School officials want a look at Carson City tech center
MINDEN – School officials in Douglas County are studying the new high-technology center in Carson City because Douglas may want to have its own by 2003.
Douglas schools superintendent Pendery Clark said the Douglas school board recently toured the high-tech center, which is shared by Carson High School and Western Nevada Community College, and was impressed.
“The school board was very interested in this concept,” she said of the idea that the colleges and high schools could share facilities, especially for technology and math-oriented subjects.
“After they saw the center, they were very excited,” she said.
Assistant Dean Mike Hardie said a high-tech center could be built in Douglas within the next three years.
The 1999 Legislature approved a feasibility study for the center and could decide in 2001 to fund the project, he said. WNCC’s five-year draft master plan calls for a high tech center in Douglas, which already has a campus of the community college.
On the wish list is a 30,000-square-foot building that would include a major open lab, six computer classroom labs, 11 general use classrooms including an engineering technology classroom, an interactive video classroom and six faculty offices.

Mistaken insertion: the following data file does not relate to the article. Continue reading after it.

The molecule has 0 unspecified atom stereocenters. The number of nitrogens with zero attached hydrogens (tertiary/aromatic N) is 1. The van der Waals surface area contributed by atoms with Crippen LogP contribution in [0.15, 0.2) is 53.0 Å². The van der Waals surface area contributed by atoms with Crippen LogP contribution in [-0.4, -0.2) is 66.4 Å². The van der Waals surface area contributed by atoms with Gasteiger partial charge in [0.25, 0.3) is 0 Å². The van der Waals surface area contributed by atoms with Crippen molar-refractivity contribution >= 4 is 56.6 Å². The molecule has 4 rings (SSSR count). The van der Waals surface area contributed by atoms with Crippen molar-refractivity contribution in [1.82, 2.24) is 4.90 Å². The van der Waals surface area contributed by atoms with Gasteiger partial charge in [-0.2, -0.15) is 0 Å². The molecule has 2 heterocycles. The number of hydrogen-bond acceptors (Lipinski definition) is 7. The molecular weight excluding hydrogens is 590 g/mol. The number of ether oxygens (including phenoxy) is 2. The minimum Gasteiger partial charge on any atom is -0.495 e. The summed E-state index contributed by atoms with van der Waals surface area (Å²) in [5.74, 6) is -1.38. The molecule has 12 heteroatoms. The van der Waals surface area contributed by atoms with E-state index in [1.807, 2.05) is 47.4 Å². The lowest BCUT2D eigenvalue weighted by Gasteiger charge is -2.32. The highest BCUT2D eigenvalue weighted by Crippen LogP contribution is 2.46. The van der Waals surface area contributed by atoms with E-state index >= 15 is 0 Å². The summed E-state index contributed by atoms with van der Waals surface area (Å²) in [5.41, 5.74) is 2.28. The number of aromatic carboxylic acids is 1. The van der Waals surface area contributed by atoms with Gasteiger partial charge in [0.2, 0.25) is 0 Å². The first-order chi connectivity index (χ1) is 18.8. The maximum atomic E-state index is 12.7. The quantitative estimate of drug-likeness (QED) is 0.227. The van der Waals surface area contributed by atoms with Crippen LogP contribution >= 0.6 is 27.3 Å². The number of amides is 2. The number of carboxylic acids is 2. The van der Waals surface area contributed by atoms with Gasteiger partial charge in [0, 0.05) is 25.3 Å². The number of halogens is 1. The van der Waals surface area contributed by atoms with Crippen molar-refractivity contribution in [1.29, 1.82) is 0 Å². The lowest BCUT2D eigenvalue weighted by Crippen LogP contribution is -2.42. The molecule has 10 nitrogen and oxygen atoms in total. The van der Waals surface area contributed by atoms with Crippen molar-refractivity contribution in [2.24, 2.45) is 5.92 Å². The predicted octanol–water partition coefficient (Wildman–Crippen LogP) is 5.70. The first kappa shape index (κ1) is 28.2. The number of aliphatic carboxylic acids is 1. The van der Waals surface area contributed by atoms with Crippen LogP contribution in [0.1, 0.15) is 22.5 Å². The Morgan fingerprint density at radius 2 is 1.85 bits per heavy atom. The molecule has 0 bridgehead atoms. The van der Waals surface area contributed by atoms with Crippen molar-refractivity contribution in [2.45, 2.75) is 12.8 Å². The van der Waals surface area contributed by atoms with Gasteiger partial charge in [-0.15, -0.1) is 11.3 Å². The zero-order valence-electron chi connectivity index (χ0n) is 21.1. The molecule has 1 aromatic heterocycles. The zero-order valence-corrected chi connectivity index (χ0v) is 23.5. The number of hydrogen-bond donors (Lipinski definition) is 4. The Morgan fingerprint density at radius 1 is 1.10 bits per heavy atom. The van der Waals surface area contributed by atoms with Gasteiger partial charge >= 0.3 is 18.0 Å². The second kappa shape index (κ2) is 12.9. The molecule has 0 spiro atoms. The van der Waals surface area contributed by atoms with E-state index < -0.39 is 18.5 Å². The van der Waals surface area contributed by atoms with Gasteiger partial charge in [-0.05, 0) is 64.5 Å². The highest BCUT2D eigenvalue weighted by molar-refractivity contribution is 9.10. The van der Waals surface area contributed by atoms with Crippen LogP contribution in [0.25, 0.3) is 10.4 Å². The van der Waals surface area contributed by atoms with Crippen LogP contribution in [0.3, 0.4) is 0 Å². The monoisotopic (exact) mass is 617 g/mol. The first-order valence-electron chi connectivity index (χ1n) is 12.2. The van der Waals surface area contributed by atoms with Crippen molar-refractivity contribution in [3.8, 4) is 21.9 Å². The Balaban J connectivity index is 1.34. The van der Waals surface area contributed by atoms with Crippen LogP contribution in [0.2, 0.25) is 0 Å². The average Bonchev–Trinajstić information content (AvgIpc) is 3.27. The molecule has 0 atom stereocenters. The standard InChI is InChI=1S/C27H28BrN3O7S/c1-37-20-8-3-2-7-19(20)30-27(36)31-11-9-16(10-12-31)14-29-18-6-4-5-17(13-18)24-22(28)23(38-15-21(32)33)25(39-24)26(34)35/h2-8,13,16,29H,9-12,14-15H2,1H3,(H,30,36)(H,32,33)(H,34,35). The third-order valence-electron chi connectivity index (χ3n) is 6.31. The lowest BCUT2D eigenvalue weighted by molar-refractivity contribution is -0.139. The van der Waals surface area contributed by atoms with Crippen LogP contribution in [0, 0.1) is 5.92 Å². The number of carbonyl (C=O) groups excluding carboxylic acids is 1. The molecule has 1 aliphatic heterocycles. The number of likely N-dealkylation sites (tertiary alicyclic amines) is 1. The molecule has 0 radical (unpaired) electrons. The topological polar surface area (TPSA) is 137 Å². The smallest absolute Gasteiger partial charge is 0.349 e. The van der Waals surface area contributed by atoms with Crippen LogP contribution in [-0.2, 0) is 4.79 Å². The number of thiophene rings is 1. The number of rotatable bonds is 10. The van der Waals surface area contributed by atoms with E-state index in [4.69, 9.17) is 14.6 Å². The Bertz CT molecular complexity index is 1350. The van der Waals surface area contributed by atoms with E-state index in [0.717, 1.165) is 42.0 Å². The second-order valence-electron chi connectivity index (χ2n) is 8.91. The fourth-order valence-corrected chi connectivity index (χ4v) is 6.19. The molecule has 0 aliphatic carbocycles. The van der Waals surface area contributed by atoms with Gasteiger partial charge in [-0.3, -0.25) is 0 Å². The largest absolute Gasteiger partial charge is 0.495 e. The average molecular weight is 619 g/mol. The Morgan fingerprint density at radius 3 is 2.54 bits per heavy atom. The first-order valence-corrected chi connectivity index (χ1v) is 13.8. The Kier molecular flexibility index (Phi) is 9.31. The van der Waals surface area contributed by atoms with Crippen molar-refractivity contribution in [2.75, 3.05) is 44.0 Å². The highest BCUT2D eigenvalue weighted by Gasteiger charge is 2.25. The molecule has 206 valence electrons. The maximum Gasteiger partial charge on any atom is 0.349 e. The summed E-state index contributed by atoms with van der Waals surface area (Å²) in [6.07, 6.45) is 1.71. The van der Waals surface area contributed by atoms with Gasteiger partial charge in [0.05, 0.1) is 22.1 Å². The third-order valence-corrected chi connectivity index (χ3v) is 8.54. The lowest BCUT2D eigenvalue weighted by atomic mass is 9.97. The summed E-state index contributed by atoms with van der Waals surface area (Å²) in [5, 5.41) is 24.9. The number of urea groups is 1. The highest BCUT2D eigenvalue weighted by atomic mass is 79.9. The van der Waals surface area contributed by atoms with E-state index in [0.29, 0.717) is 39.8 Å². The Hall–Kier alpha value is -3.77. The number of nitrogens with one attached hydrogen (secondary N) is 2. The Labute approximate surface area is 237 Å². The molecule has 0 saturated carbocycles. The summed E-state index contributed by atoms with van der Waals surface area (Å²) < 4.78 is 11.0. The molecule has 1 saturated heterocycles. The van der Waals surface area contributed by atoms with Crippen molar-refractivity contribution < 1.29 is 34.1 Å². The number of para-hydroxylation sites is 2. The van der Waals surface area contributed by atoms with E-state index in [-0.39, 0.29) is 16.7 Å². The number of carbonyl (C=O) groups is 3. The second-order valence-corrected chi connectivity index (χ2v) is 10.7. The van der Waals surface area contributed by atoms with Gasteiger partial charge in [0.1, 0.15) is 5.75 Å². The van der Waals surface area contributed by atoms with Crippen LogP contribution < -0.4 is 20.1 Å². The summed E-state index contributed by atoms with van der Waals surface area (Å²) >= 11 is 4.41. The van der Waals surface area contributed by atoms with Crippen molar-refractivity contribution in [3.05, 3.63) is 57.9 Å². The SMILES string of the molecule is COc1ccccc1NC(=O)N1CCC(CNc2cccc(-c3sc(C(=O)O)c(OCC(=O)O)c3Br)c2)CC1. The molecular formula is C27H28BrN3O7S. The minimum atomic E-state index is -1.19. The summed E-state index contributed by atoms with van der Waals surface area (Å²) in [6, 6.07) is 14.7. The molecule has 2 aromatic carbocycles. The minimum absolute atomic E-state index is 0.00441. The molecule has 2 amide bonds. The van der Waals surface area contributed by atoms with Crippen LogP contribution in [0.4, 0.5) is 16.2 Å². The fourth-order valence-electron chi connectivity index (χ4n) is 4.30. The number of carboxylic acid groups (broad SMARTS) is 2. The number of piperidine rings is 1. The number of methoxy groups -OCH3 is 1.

The size could change, however, if funds would have to be shared for a high- tech center in Fernley, Hardie reported.
The center, though planned to be a cooperative venture with Douglas High school, would be built on land now belonging to the college.
On the 10-year draft master plan for WNCC Douglas is a third building of 30,000 square feet, which would house classrooms, labs, physical education facilities, library expansion, art rooms and seminar room. It would also feature an outdoor agriculture area and more parking.
WNCC eyes the acquisition of more land adjacent to the existing campus, Hardie added.
The Douglas campus of WNCC will continue to emphasize technology, business and general education.
Hardie said there is a strong possibility that WNCC Douglas will offer bachelor’s degrees. He cited engineering technology as one of the likely four-year programs to be offered.